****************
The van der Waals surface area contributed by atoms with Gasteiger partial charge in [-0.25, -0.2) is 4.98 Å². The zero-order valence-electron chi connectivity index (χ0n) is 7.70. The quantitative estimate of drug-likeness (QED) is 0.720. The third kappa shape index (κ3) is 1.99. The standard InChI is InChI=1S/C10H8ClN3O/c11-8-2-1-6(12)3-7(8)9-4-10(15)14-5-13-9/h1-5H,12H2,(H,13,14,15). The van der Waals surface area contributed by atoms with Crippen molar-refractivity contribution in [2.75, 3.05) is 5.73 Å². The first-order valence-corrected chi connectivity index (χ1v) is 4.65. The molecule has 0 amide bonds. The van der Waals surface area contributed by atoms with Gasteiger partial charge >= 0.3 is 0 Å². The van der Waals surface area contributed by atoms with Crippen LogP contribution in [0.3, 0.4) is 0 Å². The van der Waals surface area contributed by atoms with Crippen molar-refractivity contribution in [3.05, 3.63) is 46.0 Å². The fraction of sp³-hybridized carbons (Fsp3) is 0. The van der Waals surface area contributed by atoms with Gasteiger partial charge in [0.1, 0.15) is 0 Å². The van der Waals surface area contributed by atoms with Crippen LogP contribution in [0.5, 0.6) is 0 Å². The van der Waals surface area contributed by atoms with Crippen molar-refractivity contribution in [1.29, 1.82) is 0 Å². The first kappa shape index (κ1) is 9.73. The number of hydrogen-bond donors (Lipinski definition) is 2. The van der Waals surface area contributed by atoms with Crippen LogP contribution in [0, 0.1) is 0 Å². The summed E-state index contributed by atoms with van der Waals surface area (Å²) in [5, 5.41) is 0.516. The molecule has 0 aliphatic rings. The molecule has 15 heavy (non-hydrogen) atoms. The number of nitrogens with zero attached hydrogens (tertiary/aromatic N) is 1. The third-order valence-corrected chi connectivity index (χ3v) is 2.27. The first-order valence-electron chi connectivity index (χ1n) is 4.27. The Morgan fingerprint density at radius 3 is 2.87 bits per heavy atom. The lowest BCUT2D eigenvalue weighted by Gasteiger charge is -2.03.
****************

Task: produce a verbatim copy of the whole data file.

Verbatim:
The van der Waals surface area contributed by atoms with Gasteiger partial charge in [-0.25, -0.2) is 4.98 Å². The zero-order valence-electron chi connectivity index (χ0n) is 7.70. The quantitative estimate of drug-likeness (QED) is 0.720. The third kappa shape index (κ3) is 1.99. The standard InChI is InChI=1S/C10H8ClN3O/c11-8-2-1-6(12)3-7(8)9-4-10(15)14-5-13-9/h1-5H,12H2,(H,13,14,15). The van der Waals surface area contributed by atoms with Crippen molar-refractivity contribution in [2.75, 3.05) is 5.73 Å². The first-order valence-corrected chi connectivity index (χ1v) is 4.65. The molecule has 0 amide bonds. The van der Waals surface area contributed by atoms with Gasteiger partial charge >= 0.3 is 0 Å². The van der Waals surface area contributed by atoms with Crippen LogP contribution in [0.3, 0.4) is 0 Å². The van der Waals surface area contributed by atoms with Crippen molar-refractivity contribution in [3.05, 3.63) is 46.0 Å². The fraction of sp³-hybridized carbons (Fsp3) is 0. The van der Waals surface area contributed by atoms with Gasteiger partial charge in [0.1, 0.15) is 0 Å². The van der Waals surface area contributed by atoms with Crippen LogP contribution in [0.5, 0.6) is 0 Å². The van der Waals surface area contributed by atoms with Crippen molar-refractivity contribution in [1.29, 1.82) is 0 Å². The first kappa shape index (κ1) is 9.73. The number of hydrogen-bond donors (Lipinski definition) is 2. The van der Waals surface area contributed by atoms with Crippen LogP contribution in [0, 0.1) is 0 Å². The summed E-state index contributed by atoms with van der Waals surface area (Å²) in [5, 5.41) is 0.516. The molecule has 0 aliphatic rings. The molecule has 15 heavy (non-hydrogen) atoms. The number of nitrogens with zero attached hydrogens (tertiary/aromatic N) is 1. The third-order valence-corrected chi connectivity index (χ3v) is 2.27. The first-order valence-electron chi connectivity index (χ1n) is 4.27. The Morgan fingerprint density at radius 3 is 2.87 bits per heavy atom. The lowest BCUT2D eigenvalue weighted by Gasteiger charge is -2.03.